LONDON, Sept 6 (Reuters) - The London Metal Exchange (LME) is set to upgrade and strengthen its electronic trading system after falling volumes and user complaints about outages and poor functionality.
The LME launched a discussion on market structure and reform in April after trading volumes fell 4.3 percent in 2015 and 7.7 percent in 2016. It will publish the results on Thursday.
It is expected to cut some fees, seek consensus on reducing rents for storing metal in its network of warehouses, encourage trading of monthly contracts and highlight potential investments in its electronic trading platform, LMEselect.
Brokers and traders say they have complained to the LME about frequent disconnections and glitches on LMEselect.
“It has more outages than it should do,” said a source at a major commodities-trading bank. “It’s a credibility issue for the LME.”
Necessary upgrades were likely to cost tens of millions of dollars, sources said.
“Enough people have made a point of highlighting LMEselect in their responses to the discussion paper,” said a source at a metals broker. “It gives the LME ammunition for HKEx.”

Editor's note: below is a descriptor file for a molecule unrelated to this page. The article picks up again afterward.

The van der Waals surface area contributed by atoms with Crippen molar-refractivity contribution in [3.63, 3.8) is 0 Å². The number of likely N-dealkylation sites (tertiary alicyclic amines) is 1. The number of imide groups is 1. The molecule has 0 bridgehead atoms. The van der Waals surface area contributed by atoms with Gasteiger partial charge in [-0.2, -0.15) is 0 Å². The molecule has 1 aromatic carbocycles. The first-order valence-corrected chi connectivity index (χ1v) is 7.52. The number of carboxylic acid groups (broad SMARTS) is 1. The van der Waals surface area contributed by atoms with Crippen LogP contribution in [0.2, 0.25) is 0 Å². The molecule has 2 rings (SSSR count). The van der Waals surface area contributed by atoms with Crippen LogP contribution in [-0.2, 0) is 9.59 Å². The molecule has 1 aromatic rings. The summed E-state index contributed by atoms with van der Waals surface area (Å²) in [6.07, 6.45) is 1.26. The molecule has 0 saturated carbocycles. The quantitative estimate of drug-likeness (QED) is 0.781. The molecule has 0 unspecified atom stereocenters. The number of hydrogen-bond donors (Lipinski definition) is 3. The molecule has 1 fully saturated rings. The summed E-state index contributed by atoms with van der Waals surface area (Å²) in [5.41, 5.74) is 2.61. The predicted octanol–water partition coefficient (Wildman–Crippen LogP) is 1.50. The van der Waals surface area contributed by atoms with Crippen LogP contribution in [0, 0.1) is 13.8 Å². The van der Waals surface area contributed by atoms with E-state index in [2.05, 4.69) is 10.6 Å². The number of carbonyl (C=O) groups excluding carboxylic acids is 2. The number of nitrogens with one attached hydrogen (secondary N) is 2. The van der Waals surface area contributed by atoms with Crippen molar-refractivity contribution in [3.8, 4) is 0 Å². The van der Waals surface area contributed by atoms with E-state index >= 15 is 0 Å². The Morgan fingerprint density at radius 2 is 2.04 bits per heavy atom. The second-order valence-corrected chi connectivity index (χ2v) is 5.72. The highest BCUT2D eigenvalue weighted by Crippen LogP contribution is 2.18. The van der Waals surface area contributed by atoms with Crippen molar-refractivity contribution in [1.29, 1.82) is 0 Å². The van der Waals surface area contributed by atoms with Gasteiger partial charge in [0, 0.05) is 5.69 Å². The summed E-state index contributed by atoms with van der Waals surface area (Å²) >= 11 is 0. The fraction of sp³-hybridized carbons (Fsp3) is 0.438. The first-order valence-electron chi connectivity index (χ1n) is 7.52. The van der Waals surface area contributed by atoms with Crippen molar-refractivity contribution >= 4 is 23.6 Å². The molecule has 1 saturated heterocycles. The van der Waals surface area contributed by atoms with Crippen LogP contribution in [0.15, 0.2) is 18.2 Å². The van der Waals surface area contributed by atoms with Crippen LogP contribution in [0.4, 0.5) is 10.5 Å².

Hong Kong Exchanges and Clearing (HKEx), bought the LME in 2012 for $2.2 billion.
Around a third of LME volumes come through LMEselect, which launched in 2001, with the remainder traded in open outcry and via telephone.
The head of a metals brokerage said outages had occurred every few months on LMEselect, sometimes lasting up to four hours.
Investors have also complained that LMEselect’s opening hours do not suit traders in the United States and that the system cannot perform sophisticated functions for industrial metals trading such as implied pricing.
Implied pricing involves extrapolating prices for contracts that mature on one date from trading activity on other dates, something common on other exchanges.
“LMEselect technology is old, slow and prone to freezing over, not a good situation when you have a client order.” said another source at a metals broker.
The LME said its discussion paper had proposed ways to increase the processing power of LMEselect, and these could enable functionality such as extrapolated prices.
“Should the LME decide to take this or another proposal forward, we would of course make the necessary investments to make this possible,” it said. (Reporting by Peter Hobson; Additional reporting by Pratima Desai; Editing by Edmund Blair)